most of this work is undertaken by specialist picking machines or
by foreign students who are accommodated in bunkhouses on the farms.
In previous times it was the Gypsy Travellers who provided much of
this workforce, moving from farm to farm throughout the summer picking
cherries, strawberries, blackcurrants, peas and beans.
Then in September it was hop picking followed by top fruit and finally
potato picking-up before finding a place to stop for the winter.
it was Kent's most famous crop, the hop, that required the biggest
army of temporary workers. It had been introduced to the county
during the 16th century and by 1724 there were 6,000 acres of hop
gardens in East Kent alone.
In common with many crops, they needed special attention at certain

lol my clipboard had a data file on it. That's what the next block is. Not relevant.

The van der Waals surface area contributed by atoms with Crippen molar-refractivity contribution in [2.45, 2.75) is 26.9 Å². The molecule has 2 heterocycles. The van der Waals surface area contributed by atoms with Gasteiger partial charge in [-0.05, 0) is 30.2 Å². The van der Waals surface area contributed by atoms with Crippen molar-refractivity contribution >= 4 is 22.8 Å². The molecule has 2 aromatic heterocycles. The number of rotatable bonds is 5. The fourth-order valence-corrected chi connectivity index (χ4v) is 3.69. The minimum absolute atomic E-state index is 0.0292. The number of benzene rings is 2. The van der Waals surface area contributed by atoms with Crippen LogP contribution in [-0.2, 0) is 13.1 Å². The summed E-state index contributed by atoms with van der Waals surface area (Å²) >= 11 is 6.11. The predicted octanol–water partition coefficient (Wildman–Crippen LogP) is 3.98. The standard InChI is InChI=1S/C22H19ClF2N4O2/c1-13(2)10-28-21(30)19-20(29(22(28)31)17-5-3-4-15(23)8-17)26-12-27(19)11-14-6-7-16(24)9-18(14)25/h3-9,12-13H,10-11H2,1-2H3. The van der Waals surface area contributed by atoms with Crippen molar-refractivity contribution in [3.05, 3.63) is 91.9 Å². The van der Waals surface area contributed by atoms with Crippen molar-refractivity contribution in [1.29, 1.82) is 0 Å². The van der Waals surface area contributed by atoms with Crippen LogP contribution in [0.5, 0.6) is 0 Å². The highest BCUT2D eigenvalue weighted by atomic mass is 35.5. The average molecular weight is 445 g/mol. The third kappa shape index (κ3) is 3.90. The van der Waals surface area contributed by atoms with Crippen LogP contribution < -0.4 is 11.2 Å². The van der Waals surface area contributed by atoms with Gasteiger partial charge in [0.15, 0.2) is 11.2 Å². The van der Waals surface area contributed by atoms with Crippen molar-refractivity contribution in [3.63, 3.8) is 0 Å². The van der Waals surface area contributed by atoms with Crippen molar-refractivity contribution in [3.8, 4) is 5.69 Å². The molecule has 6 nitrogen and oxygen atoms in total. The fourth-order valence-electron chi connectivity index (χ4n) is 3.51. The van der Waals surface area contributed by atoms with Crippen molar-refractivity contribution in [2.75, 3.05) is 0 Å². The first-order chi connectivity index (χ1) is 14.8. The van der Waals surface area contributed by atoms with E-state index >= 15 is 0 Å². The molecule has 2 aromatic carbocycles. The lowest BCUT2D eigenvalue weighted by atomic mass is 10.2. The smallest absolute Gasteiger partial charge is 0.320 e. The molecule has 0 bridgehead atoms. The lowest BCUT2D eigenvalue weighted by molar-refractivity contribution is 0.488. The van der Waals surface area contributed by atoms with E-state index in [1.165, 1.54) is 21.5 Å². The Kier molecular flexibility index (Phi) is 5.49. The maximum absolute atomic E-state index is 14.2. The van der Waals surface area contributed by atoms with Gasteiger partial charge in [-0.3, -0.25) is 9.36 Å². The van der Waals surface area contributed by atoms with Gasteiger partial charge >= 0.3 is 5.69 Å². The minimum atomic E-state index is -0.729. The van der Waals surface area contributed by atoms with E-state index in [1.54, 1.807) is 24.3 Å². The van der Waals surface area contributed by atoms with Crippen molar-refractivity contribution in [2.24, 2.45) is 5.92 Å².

times so it was not just at picking time that hop growers required
Hops don't naturally find their way up the strings and so in springtime
the new shoots have to be 'trained' or 'twiddled' to encourage them
This was a considerable task that had to be undertaken within a
comparatively short period and it came at a time in the spring when
there was much else to be done on the farm, keeping the locals busy.
So across the county, the Travellers pulled on to the hop farms
to do this first seasonal job of the year that required an additional
it came to harvesting the bines an even bigger workforce was required
and although it is well known that Eastenders from London came in
their droves for the annual hopping, at the end of the last century
they only represented a third of the 250,000 necessary pickers.
In addition to the 'home dwellers', the bulk of the rest were itinerants
and Travellers from as far afield as Ireland. For the local Romany
Gypsies hopping was it was an important source of income.
glorious days of hand hop picking finally came to an end during
the 1960's after a period of intensive agricultural mechanisation
that had begun during the second world war.